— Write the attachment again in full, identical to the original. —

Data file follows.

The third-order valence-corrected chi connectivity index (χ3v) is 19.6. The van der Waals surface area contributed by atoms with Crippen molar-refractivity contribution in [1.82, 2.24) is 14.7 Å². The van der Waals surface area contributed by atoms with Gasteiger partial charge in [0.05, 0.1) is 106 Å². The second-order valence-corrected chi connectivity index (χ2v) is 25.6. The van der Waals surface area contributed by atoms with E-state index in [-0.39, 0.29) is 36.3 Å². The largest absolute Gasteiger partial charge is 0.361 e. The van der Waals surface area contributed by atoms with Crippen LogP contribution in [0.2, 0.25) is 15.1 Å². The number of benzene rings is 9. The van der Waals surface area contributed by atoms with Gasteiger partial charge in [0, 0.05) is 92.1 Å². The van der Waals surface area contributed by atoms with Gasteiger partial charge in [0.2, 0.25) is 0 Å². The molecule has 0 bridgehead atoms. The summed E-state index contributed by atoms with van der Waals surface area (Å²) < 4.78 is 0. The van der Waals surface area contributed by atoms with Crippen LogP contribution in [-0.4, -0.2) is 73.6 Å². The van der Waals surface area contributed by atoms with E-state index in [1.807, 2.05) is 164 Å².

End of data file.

The third-order valence-corrected chi connectivity index (χ3v) is 19.6. The van der Waals surface area contributed by atoms with Crippen molar-refractivity contribution in [1.82, 2.24) is 14.7 Å². The van der Waals surface area contributed by atoms with Gasteiger partial charge in [0.05, 0.1) is 106 Å². The second-order valence-corrected chi connectivity index (χ2v) is 25.6. The van der Waals surface area contributed by atoms with E-state index in [-0.39, 0.29) is 36.3 Å². The largest absolute Gasteiger partial charge is 0.361 e. The van der Waals surface area contributed by atoms with Crippen LogP contribution in [0.2, 0.25) is 15.1 Å². The number of benzene rings is 9. The van der Waals surface area contributed by atoms with Gasteiger partial charge in [0, 0.05) is 92.1 Å². The van der Waals surface area contributed by atoms with Gasteiger partial charge in [0.2, 0.25) is 0 Å². The molecule has 0 bridgehead atoms. The summed E-state index contributed by atoms with van der Waals surface area (Å²) < 4.78 is 0. The van der Waals surface area contributed by atoms with Crippen LogP contribution in [-0.4, -0.2) is 73.6 Å². The van der Waals surface area contributed by atoms with E-state index in [1.807, 2.05) is 164 Å².